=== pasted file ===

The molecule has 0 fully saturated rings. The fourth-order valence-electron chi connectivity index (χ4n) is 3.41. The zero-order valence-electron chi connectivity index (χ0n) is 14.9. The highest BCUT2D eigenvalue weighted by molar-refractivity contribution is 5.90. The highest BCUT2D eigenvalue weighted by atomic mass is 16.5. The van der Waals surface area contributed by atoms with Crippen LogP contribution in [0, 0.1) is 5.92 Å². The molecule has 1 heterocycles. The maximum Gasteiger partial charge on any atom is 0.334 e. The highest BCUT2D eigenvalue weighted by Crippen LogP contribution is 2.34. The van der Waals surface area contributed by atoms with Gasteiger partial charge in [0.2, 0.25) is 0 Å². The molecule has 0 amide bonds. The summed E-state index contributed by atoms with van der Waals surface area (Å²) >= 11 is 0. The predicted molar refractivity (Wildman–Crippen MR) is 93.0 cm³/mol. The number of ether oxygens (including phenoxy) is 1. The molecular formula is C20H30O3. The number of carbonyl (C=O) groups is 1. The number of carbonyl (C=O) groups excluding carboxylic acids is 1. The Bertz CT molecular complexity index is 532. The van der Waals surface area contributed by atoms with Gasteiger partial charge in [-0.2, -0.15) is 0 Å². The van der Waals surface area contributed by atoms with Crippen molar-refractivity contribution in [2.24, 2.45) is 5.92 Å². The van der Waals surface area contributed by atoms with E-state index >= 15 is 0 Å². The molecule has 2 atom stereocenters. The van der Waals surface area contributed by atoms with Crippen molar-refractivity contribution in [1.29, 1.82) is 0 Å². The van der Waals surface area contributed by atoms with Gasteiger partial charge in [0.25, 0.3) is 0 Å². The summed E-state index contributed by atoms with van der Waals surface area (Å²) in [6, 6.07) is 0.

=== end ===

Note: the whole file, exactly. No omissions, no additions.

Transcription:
The molecule has 0 fully saturated rings. The fourth-order valence-electron chi connectivity index (χ4n) is 3.41. The zero-order valence-electron chi connectivity index (χ0n) is 14.9. The highest BCUT2D eigenvalue weighted by molar-refractivity contribution is 5.90. The highest BCUT2D eigenvalue weighted by atomic mass is 16.5. The van der Waals surface area contributed by atoms with Crippen LogP contribution in [0, 0.1) is 5.92 Å². The molecule has 1 heterocycles. The maximum Gasteiger partial charge on any atom is 0.334 e. The highest BCUT2D eigenvalue weighted by Crippen LogP contribution is 2.34. The van der Waals surface area contributed by atoms with Gasteiger partial charge in [0.2, 0.25) is 0 Å². The molecule has 0 amide bonds. The summed E-state index contributed by atoms with van der Waals surface area (Å²) >= 11 is 0. The predicted molar refractivity (Wildman–Crippen MR) is 93.0 cm³/mol. The number of ether oxygens (including phenoxy) is 1. The molecular formula is C20H30O3. The number of carbonyl (C=O) groups is 1. The number of carbonyl (C=O) groups excluding carboxylic acids is 1. The Bertz CT molecular complexity index is 532. The van der Waals surface area contributed by atoms with Gasteiger partial charge in [-0.2, -0.15) is 0 Å². The van der Waals surface area contributed by atoms with Crippen molar-refractivity contribution in [2.24, 2.45) is 5.92 Å². The van der Waals surface area contributed by atoms with E-state index >= 15 is 0 Å². The molecule has 2 atom stereocenters. The van der Waals surface area contributed by atoms with Crippen molar-refractivity contribution in [1.29, 1.82) is 0 Å². The van der Waals surface area contributed by atoms with Gasteiger partial charge in [0.25, 0.3) is 0 Å². The summed E-state index contributed by atoms with van der Waals surface area (Å²) in [6, 6.07) is 0.